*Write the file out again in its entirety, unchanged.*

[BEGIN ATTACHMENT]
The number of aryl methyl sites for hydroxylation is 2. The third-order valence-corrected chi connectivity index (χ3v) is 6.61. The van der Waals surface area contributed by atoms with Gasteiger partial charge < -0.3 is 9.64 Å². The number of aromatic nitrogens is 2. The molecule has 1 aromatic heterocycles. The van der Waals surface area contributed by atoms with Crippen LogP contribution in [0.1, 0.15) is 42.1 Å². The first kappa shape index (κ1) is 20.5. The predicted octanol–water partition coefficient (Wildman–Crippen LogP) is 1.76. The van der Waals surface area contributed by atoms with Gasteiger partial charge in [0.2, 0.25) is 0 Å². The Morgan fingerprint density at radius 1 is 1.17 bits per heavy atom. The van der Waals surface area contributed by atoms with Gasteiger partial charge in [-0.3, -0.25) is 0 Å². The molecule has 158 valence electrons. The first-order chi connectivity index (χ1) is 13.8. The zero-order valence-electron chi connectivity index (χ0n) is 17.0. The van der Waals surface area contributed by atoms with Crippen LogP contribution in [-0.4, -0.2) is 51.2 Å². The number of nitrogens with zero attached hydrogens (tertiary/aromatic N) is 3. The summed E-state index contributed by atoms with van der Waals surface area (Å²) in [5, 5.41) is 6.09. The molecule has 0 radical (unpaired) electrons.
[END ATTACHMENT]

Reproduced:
The number of aryl methyl sites for hydroxylation is 2. The third-order valence-corrected chi connectivity index (χ3v) is 6.61. The van der Waals surface area contributed by atoms with Gasteiger partial charge < -0.3 is 9.64 Å². The number of aromatic nitrogens is 2. The molecule has 1 aromatic heterocycles. The van der Waals surface area contributed by atoms with Crippen LogP contribution in [0.1, 0.15) is 42.1 Å². The first kappa shape index (κ1) is 20.5. The predicted octanol–water partition coefficient (Wildman–Crippen LogP) is 1.76. The van der Waals surface area contributed by atoms with Gasteiger partial charge in [0.2, 0.25) is 0 Å². The Morgan fingerprint density at radius 1 is 1.17 bits per heavy atom. The van der Waals surface area contributed by atoms with Gasteiger partial charge in [-0.3, -0.25) is 0 Å². The molecule has 158 valence electrons. The first-order chi connectivity index (χ1) is 13.8. The zero-order valence-electron chi connectivity index (χ0n) is 17.0. The van der Waals surface area contributed by atoms with Crippen LogP contribution in [-0.4, -0.2) is 51.2 Å². The number of nitrogens with zero attached hydrogens (tertiary/aromatic N) is 3. The summed E-state index contributed by atoms with van der Waals surface area (Å²) in [5, 5.41) is 6.09. The molecule has 0 radical (unpaired) electrons.